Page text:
Tom: My background is very heavily based in fluids testing – valves, actuators, cryogenic testing, nitrogen, liquid oxygen and those systems. A lot of pressure testing, pneumatic and hydrostatic pressure testing. But I’ve done a fair amount of just about everything. During my last stint at Firefly, I was the lead of the Test Operations Managers – a hands-on manager of all the test technicians who set up all the testing of the test site – primarily motion testing, engine testing and integrated staged testing. In that position, I used a lot of my fluid systems knowledge because I was building systems from scratch – they weren’t really developed yet at the time. A lot of problem-solving opportunities. And that’s direct work with the engineer all the way up to the CEO. In a small company, everybody’s working in the same pit.
“…the moment I walked in the door here, I felt extremely comfortable. Everybody here is friendly. Everybody here is interested to know who everybody here is.”
As you come on board here at ARL, is there anything that particularly excites you with the prospect of working here?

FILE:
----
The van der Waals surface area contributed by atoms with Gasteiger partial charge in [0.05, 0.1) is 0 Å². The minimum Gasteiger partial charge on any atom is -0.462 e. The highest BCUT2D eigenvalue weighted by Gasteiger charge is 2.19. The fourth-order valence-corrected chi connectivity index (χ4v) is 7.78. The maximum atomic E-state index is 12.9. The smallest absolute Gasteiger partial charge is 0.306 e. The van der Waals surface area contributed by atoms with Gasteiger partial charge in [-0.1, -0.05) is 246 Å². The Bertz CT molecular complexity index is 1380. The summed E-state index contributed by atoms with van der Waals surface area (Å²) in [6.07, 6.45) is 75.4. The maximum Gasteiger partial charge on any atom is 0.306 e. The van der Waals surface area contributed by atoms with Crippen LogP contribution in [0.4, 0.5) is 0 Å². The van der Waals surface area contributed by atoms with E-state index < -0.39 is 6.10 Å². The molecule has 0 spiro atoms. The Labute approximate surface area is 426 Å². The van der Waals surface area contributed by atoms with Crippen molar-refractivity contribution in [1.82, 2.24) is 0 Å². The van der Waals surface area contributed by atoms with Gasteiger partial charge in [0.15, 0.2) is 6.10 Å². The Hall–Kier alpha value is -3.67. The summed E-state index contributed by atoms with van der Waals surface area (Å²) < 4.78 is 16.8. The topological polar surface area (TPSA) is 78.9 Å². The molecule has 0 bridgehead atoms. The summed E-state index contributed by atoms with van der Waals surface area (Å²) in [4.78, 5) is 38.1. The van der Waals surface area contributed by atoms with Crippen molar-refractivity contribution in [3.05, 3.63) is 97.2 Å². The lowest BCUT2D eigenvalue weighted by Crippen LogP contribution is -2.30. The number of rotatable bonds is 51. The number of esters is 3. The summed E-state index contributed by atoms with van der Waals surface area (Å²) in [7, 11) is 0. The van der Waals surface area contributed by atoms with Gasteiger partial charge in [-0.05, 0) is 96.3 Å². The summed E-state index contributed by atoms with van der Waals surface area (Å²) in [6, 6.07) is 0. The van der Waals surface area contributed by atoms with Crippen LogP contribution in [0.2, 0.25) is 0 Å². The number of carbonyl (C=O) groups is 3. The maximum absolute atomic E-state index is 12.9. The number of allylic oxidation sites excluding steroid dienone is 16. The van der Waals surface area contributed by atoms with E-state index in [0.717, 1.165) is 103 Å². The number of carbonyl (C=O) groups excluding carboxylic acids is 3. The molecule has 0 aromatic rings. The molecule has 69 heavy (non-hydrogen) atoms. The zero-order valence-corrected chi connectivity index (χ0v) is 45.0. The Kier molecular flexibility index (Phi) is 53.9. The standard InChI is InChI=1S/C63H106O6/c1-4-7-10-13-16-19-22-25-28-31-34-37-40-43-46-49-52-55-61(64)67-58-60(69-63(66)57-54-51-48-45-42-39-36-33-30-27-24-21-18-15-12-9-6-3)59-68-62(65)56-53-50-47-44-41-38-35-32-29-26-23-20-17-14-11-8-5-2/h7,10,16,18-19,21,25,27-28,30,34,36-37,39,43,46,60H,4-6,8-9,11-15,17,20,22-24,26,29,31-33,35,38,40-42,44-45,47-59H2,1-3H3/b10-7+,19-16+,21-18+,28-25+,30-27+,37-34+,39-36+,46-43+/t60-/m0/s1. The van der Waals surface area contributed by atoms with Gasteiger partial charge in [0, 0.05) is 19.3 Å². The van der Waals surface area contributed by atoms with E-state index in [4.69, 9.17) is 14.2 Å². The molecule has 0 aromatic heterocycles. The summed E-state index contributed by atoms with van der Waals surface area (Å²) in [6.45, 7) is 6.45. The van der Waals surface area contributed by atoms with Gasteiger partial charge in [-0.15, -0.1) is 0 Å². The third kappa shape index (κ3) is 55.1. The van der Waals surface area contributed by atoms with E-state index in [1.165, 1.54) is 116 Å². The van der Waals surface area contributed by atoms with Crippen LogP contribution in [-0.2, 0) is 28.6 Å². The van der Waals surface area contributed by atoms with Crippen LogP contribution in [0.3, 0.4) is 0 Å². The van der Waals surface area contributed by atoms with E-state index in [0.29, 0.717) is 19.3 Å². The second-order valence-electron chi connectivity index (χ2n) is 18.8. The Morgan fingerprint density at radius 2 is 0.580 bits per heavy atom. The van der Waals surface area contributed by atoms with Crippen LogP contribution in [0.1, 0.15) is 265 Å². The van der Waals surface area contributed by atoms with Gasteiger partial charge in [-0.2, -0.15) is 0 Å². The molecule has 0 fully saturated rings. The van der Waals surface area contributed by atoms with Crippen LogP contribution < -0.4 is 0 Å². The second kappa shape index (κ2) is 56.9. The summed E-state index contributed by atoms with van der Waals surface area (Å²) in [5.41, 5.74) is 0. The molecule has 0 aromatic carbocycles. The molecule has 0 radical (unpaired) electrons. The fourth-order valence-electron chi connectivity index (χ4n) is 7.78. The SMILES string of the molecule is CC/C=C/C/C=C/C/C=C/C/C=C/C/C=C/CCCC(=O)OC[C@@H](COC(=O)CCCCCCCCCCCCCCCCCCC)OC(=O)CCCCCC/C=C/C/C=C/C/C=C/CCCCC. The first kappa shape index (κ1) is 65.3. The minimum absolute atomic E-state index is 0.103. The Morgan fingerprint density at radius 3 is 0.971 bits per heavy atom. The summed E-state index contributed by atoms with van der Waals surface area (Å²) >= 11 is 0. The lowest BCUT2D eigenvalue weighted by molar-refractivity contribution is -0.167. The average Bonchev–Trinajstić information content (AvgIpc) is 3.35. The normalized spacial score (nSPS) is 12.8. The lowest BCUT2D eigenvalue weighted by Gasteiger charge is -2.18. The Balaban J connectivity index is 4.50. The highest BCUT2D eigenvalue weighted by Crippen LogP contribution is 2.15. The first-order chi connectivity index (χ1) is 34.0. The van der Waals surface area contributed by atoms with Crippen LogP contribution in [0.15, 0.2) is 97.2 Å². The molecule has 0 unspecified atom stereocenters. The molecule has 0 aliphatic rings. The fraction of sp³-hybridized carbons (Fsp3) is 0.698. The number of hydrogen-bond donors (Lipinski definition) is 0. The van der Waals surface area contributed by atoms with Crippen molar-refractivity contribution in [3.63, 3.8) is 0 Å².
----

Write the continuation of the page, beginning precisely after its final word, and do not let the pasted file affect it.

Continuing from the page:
Tom: The prospect of being able to do a wide range of environmental testing, which is what I am interested in. After speaking to Andrew (ed. note: ARL’s CEO) and seeing how the company operates, it reminded me a lot of working in my first lab job at HydraFlow, which was a small family-owned company with a vast array of products – I really liked the dynamic of the family of companies and also the way that the company itself was geared towards relationships. And the moment I walked in the door here, I felt extremely comfortable. Everybody here is friendly. Everybody here is interested to know who everybody here is. You know, it’s very welcoming.
As far as the actual work goes, I’ve been able to dive right in with what experience I have, and everybody’s been helpful. They’ve stepped in and helped me fill in the gaps. I’m trying to apply the best that I can to try to bring new things and get up to speed on some of the things that are standard operations. So far, it’s been a really good start.